If you could… would you go back to high school? I’m not sure of your experience, but I wouldn’t go back even though I enjoyed those formative years. Fortunately, there is the historical tradition of a class reunion that allows all of us to see old friends, tell stories, and reminisce about the good, the bad, and the ugly of our high school days.
When I graduated, my 600+ classmates dispersed all around the world, and I wouldn’t see most of them again until the five or ten-year reunion. When you think about prepping for your reunion experiences, did you get excited and energized, or was it more like apprehensive, nervous, fearful, and nauseous?
Since the very first reunion was ever held, this is the question that needs to be asked: “Do we go to reunions to learn about what others have done or are dreaming to do, or do we go to judge and be judged by what we have or have not done ourselves?
We all think and care about what people think of us. It’s human nature. So as I was prepping to attend my ten-year reunion, I felt great about walking in. I was happily married to my college sweetheart, we were on the verge of starting our family, my pharmaceutical career was doing great, and life was good.
The night came and as we arrived I quickly began to notice the superficial and repetitive nature of the questions being asked.
- What do you do?
- How are you doing?
- How is it going?
- Where do you live?
As this continued to go on, I decided to take a risk and go in a different direction. One I hoped would elicit a different response. So I began to ask one simple question, “Have you found your passion in life?”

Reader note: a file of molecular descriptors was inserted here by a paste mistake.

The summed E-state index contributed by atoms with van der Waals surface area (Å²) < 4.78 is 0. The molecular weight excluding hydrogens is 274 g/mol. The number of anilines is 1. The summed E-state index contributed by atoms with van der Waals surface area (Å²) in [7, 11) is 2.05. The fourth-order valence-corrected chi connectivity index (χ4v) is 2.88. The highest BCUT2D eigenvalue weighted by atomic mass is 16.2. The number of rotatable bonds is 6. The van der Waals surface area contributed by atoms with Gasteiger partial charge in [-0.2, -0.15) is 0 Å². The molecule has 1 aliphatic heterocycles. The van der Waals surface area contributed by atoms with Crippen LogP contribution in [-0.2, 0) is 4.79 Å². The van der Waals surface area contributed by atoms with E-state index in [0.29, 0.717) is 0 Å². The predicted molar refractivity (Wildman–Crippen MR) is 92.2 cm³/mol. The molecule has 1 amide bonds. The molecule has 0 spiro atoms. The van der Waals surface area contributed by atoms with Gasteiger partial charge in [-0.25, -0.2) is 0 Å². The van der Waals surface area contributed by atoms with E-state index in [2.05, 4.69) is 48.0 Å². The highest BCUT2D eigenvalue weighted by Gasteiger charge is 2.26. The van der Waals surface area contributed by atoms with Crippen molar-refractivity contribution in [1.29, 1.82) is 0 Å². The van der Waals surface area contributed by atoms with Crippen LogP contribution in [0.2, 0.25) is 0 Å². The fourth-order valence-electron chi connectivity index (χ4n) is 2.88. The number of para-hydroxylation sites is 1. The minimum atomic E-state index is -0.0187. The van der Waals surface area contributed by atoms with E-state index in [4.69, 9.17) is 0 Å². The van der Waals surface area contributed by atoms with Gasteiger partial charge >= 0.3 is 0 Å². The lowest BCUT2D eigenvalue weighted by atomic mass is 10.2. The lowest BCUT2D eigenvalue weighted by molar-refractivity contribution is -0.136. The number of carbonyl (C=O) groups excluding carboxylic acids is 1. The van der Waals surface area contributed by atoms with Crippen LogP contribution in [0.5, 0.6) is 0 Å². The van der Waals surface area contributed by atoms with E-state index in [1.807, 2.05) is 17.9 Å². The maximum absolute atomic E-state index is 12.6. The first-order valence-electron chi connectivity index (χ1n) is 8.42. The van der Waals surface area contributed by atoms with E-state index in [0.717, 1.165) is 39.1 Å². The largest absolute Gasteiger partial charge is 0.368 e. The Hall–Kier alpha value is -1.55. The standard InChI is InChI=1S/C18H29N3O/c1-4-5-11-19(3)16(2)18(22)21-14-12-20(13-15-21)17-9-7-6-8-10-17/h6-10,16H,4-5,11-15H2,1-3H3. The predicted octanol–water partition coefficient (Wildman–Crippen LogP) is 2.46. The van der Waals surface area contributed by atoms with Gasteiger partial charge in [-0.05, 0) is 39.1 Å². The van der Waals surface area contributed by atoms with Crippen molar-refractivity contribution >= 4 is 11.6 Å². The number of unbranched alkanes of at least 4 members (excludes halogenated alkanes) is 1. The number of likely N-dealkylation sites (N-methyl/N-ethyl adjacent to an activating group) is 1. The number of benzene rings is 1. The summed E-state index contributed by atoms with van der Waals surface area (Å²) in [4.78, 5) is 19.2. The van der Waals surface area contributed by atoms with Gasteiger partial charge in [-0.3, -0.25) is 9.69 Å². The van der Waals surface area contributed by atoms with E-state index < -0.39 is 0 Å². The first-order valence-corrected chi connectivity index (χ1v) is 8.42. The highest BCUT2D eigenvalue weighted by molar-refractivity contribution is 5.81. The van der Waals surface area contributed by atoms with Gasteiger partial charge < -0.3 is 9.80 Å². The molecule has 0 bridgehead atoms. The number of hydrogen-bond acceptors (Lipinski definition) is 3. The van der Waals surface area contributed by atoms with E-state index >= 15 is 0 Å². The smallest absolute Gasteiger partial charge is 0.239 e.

That simple yet complex question yielded the most incredible responses. Person after person lit up as they shared very personal stories of success and failures. This one simple question cut through the clutter and noise of the bland conversation and penetrated the heart of the person I was communicating with that evening.
Then at one point in the evening, I walked up to an old friend I had not seen since graduation. I asked the question about “passion,” as I had done all night long, and he just stood there in silence, staring at me. He then told me that no one had ever asked him that question. As he started to talk, I could see the emotion in his eyes. His answer was a simple “Yes”.
After that, I was curious as to what he was doing for a living. He went on to explain that he was employed as one of the janitors in our high school. He then shared how he was nervous about sharing that news with others because his life choices might not meet the expectation of what others might think he should be. He explained how he loves being around the energy of the school, the impact of the environment created by and for the students, and the opportunity he gets to be with his family every evening for dinner. How amazing is that?
What dawned on me in recalling this is that when we operate in a place of purpose, it does the following.
- Alters our perspective
- Shifts the energy of a conversation
- Reinforces what impact is all about
- Makes a difference for others
- Has long-term value in building relationships
After reflecting on that evening and writing this blog, it is the only conversation that I remember from that night.
How about you? Do you live in a constant social rat race of being what you think you ought to be? Living a life that is defined by what others want you to be is self-limiting. We all know that social media doesn’t help us with this.
We need to learn to focus on who we want to be and how we can get there. Remember the phrase “bloom where you are planted!” This phrase centers on taking advantage of the opportunities you have in life right where you are.
Thinking back to my high school reunion, it’s amazing how a single conversation can change your world. So a huge thanks to my friend for impacting me in ways he never knew. Until now!